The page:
As alternative or addition to delivery by means of clamping device 110, cardioplegic fluid may be delivered in an anterograde manner from a cardioplegic fluid pump 196 through inner lumen 180 in delivery cannula 172 into the ascending aorta upstream of the point at which the aorta is clamped. The cardioplegic fluid flows from the ascending aorta AA into the coronary arteries and paralyzes the myocardium. It should be noted that, when using clamping device 110 with integrated delivery cannula 120, endovascular delivery cannula 172 need not be utilized. However, it may be desirable to utilize such a cannula to facilitate pressure measurement, aspiration of air, fluids, thrombus, and other emboli from the aortic lumen, as well as supplementary delivery of cardioplegic fluid.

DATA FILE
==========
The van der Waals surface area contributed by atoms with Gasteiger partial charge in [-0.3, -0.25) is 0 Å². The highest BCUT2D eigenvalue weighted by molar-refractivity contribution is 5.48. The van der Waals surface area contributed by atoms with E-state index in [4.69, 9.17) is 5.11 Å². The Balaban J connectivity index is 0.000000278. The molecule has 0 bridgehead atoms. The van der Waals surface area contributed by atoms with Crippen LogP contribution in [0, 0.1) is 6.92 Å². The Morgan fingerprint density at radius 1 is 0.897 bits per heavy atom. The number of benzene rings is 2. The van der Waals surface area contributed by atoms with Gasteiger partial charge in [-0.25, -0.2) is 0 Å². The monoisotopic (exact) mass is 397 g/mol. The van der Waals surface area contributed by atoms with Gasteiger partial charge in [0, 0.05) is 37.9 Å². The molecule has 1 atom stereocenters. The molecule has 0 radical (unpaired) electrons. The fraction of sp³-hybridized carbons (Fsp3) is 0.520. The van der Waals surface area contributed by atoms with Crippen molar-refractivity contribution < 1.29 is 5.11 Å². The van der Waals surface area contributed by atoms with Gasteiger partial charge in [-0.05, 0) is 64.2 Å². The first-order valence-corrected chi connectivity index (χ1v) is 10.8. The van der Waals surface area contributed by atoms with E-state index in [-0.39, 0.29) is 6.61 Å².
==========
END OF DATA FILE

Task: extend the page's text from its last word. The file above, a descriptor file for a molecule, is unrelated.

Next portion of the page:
In addition, cardioplegic fluid may be delivered in a retrograde manner through a retroperfusion catheter 272 positioned in the coronary sinus CS. Retroperfusion catheter 272 may be positioned, usually over a guidewire (not shown), from the neck through the internal jugular vein JV and superior vena cava SVC, or from the groin through a femoral vein V and the inferior vena cava IVC. Retroperfusion catheter 272 may have one or more balloons (not shown) at its distal end to enhance positioning and infusion of cardioplegia into the coronary sinus. Cardioplegic fluid may thus be infused through the coronary veins into the capillary beds, paralyzing the myocardium.